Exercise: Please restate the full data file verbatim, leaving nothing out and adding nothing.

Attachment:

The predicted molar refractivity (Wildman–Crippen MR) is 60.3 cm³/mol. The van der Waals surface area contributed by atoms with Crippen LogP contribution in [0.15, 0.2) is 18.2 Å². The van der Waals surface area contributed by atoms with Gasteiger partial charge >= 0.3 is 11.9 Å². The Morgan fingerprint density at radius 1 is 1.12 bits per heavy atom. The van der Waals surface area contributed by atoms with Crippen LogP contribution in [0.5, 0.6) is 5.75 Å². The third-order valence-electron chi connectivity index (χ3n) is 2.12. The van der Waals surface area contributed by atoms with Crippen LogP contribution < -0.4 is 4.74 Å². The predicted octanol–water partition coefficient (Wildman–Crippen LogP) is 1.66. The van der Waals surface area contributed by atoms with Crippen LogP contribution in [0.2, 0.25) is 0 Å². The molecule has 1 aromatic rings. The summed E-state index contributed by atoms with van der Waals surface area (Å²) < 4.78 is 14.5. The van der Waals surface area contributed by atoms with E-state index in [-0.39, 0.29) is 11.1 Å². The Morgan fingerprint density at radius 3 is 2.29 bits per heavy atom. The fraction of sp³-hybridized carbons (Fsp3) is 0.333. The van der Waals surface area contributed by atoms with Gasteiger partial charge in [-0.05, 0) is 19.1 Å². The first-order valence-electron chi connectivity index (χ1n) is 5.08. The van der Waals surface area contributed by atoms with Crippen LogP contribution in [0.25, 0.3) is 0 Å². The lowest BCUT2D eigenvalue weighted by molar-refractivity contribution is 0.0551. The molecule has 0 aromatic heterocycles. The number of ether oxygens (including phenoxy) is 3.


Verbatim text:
The predicted molar refractivity (Wildman–Crippen MR) is 60.3 cm³/mol. The van der Waals surface area contributed by atoms with Crippen LogP contribution in [0.15, 0.2) is 18.2 Å². The van der Waals surface area contributed by atoms with Gasteiger partial charge >= 0.3 is 11.9 Å². The Morgan fingerprint density at radius 1 is 1.12 bits per heavy atom. The van der Waals surface area contributed by atoms with Crippen LogP contribution in [0.5, 0.6) is 5.75 Å². The third-order valence-electron chi connectivity index (χ3n) is 2.12. The van der Waals surface area contributed by atoms with Crippen LogP contribution < -0.4 is 4.74 Å². The predicted octanol–water partition coefficient (Wildman–Crippen LogP) is 1.66. The van der Waals surface area contributed by atoms with Crippen LogP contribution in [0.2, 0.25) is 0 Å². The molecule has 1 aromatic rings. The summed E-state index contributed by atoms with van der Waals surface area (Å²) < 4.78 is 14.5. The van der Waals surface area contributed by atoms with E-state index in [-0.39, 0.29) is 11.1 Å². The Morgan fingerprint density at radius 3 is 2.29 bits per heavy atom. The fraction of sp³-hybridized carbons (Fsp3) is 0.333. The van der Waals surface area contributed by atoms with Gasteiger partial charge in [-0.05, 0) is 19.1 Å². The first-order valence-electron chi connectivity index (χ1n) is 5.08. The van der Waals surface area contributed by atoms with Crippen LogP contribution in [0.25, 0.3) is 0 Å². The lowest BCUT2D eigenvalue weighted by molar-refractivity contribution is 0.0551. The molecule has 0 aromatic heterocycles. The number of ether oxygens (including phenoxy) is 3.